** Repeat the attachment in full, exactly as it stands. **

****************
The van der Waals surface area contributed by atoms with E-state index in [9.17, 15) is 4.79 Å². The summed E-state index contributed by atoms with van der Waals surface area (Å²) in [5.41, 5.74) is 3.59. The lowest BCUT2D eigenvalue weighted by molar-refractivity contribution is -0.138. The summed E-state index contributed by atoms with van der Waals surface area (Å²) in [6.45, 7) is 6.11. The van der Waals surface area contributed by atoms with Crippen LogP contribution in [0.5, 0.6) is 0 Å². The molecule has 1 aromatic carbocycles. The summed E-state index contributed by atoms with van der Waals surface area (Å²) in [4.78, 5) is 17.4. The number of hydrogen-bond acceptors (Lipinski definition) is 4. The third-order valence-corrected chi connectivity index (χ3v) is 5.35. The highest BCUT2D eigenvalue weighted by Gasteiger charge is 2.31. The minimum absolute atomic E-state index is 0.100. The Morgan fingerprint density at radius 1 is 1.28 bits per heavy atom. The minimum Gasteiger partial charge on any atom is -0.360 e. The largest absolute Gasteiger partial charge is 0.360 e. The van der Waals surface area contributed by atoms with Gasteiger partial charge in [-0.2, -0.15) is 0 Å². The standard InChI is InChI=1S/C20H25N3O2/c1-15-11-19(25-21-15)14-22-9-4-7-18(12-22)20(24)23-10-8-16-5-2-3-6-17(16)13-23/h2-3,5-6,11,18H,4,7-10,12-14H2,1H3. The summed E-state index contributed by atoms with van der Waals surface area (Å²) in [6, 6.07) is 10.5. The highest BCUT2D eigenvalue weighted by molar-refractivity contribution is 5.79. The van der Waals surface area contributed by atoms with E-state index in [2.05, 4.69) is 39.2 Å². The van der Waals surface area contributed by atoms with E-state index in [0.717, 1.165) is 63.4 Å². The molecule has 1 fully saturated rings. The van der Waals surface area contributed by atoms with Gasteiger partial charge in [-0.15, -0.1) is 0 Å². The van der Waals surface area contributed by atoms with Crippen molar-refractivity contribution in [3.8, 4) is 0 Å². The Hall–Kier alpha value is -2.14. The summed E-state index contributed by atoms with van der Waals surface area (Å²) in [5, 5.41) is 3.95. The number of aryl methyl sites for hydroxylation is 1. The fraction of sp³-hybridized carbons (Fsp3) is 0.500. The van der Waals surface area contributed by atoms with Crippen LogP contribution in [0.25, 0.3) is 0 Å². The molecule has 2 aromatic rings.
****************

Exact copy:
The van der Waals surface area contributed by atoms with E-state index in [9.17, 15) is 4.79 Å². The summed E-state index contributed by atoms with van der Waals surface area (Å²) in [5.41, 5.74) is 3.59. The lowest BCUT2D eigenvalue weighted by molar-refractivity contribution is -0.138. The summed E-state index contributed by atoms with van der Waals surface area (Å²) in [6.45, 7) is 6.11. The van der Waals surface area contributed by atoms with Crippen LogP contribution in [0.5, 0.6) is 0 Å². The molecule has 1 aromatic carbocycles. The summed E-state index contributed by atoms with van der Waals surface area (Å²) in [4.78, 5) is 17.4. The number of hydrogen-bond acceptors (Lipinski definition) is 4. The third-order valence-corrected chi connectivity index (χ3v) is 5.35. The highest BCUT2D eigenvalue weighted by Gasteiger charge is 2.31. The minimum absolute atomic E-state index is 0.100. The Morgan fingerprint density at radius 1 is 1.28 bits per heavy atom. The minimum Gasteiger partial charge on any atom is -0.360 e. The largest absolute Gasteiger partial charge is 0.360 e. The van der Waals surface area contributed by atoms with Gasteiger partial charge in [-0.2, -0.15) is 0 Å². The standard InChI is InChI=1S/C20H25N3O2/c1-15-11-19(25-21-15)14-22-9-4-7-18(12-22)20(24)23-10-8-16-5-2-3-6-17(16)13-23/h2-3,5-6,11,18H,4,7-10,12-14H2,1H3. The summed E-state index contributed by atoms with van der Waals surface area (Å²) in [6, 6.07) is 10.5. The highest BCUT2D eigenvalue weighted by molar-refractivity contribution is 5.79. The van der Waals surface area contributed by atoms with E-state index in [2.05, 4.69) is 39.2 Å². The van der Waals surface area contributed by atoms with E-state index in [0.717, 1.165) is 63.4 Å². The molecule has 1 fully saturated rings. The van der Waals surface area contributed by atoms with Gasteiger partial charge in [-0.15, -0.1) is 0 Å². The van der Waals surface area contributed by atoms with Crippen molar-refractivity contribution in [3.8, 4) is 0 Å². The Hall–Kier alpha value is -2.14. The summed E-state index contributed by atoms with van der Waals surface area (Å²) in [5, 5.41) is 3.95. The number of aryl methyl sites for hydroxylation is 1. The fraction of sp³-hybridized carbons (Fsp3) is 0.500. The van der Waals surface area contributed by atoms with Crippen LogP contribution in [0.25, 0.3) is 0 Å². The molecule has 2 aromatic rings.